Mr. John D. Taylor:
I hope that the announcement of the reduction in the regular Army will not affect the Royal Irish Rangers. Will the Secretary of State confirm that the reduction will not affect the presence of our regular Army in Northern Ireland, where it has been involved in a big operation for the past 20 years? If he cannot confirm that, will he assure us that he will consider the urgent extension of the Ulster Defence Regiment as an alternative?
For obvious reasons, I do not propose to deal with individual regiments today. Those are matters for discussion within the Army and the right hon. Gentleman will accept that consultation should take place. I can confirm, however, that, although the change will be reflected principally within the central region of NATO, there is absolutely no change in the commitment, role and tasks of the United Kingdom Army and its responsibility in support of the Royal Ulster Constabulary in Northern Ireland.
Does the Secretary of State accept that there will be widespread disappointment at the limited nature of today's statement? A great deal of press speculation and hype, obviously encouraged by his Department, preceded his announcement. Ten months after the statement of 25 July we have no more details, no exact figures, no timetable and no indication of what is happening to the troops. There are 170.000 civil servants in the Ministry of Defence and there are 330,000 troops. Surely the Government are capable of assembling a better package in the time available.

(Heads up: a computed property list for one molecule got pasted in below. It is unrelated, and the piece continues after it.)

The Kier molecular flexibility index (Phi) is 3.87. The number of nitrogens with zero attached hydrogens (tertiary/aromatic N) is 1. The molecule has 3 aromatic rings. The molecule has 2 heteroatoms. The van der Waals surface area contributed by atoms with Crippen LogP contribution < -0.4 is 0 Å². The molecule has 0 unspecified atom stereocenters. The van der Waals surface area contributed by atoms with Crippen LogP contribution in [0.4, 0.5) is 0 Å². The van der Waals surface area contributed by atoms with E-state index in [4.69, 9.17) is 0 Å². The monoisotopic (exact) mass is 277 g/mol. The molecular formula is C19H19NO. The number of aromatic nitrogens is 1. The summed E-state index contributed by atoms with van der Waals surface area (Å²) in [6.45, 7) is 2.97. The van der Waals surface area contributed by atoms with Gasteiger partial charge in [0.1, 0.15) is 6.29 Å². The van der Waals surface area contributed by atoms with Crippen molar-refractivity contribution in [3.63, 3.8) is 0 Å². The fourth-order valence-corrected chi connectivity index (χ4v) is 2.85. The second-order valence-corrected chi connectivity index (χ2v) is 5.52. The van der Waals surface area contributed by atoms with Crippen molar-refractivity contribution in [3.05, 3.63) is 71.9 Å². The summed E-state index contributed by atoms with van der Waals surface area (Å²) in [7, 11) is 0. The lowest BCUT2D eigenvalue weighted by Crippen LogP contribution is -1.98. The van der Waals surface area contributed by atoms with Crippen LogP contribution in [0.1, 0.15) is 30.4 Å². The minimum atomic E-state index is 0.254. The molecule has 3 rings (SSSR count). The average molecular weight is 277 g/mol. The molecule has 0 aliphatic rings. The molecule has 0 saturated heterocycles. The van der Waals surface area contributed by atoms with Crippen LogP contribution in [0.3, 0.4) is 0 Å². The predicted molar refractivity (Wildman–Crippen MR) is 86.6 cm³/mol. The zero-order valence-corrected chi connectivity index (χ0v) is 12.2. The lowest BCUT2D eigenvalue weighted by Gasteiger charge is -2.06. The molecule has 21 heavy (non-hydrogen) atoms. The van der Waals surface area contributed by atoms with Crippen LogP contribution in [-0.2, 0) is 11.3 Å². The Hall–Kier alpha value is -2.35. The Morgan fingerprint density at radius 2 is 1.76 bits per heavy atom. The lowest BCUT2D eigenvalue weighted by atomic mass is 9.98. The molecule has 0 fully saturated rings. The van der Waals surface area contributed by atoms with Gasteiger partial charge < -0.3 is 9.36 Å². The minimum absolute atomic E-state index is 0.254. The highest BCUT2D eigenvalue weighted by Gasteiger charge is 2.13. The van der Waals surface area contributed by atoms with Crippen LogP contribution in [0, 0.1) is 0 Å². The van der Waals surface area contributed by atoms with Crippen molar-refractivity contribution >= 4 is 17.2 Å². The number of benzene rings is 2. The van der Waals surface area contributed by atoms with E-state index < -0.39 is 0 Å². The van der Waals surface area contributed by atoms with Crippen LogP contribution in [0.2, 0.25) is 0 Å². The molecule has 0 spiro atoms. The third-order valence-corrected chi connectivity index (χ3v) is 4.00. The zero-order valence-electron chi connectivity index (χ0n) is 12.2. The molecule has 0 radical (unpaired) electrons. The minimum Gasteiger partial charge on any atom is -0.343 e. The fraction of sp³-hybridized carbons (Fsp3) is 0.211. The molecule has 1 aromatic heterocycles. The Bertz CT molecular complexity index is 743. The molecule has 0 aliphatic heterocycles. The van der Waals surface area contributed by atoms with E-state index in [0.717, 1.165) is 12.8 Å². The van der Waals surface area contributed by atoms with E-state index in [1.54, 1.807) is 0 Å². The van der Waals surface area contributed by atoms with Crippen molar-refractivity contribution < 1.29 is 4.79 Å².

The Secretary of State says that he hopes to have consulted the forces before the end of the Session. In his statement of 25 July he said that he had a duty to the troops, but that duty is taking a long time to fulfil. He must end the uncertainty and difficulty confronting so many members of our armed services and their families. The present situation is not good enough, and the House should recognise that.
The hon. Gentleman's behaviour is disgraceful. He stands at the Dispatch Box and speaks as though the Gulf war had never occurred and as though there had been no events whatever between 25 July last year and now. He knows that in a military situation for obvious reasons, the first priority was to deal with the Gulf war. The hon. Gentleman's criticism that we should have made an earlier announcement would be valid if he were prepared totally to ignore the interests of our NATO allies and to drive ahead without conducting proper discussions on the NATO strategy. Before I take criticism from the hon. Gentleman, who should be ashamed of his defence policy because it will leave this country naked as his party has voted overwhelmingly for huge reductions in defence expenditure, I should simply say that NATO agreed that strategy—[Interruption.]
Many people in the armed forces are concerned about their future. The hon. Member for Clackmannan (Mr. O'Neill) and his hon. Friends make all the noise that they can to interrupt matters of great importance. The people involved will be watching those Opposition Members and be aware of their attitude. NATO took the decision last Tuesday and Wednesday, and I am announcing the consequences of it so that we can proceed immediately with consultation. If we had been prepared, as the hon. Member for Clackmannan seems to be, to ignore our NATO allies and consultation, we could have made a fuller statement. I am not prepared to do that.
I welcome my right hon. Friend's commitment to the regimental system. Will he bear in mind in future the high standard of recruitment in the north of England and Scotland? Will he also bear in mind the tremendous commitment throughout the United Kingdom to our county and Scottish regiments?
I well appreciate that and I know that the capability of regiments to recruit is bound to be one of the criteria that the arms directors involved will wish to bear in mind when considering which future structure to recommend.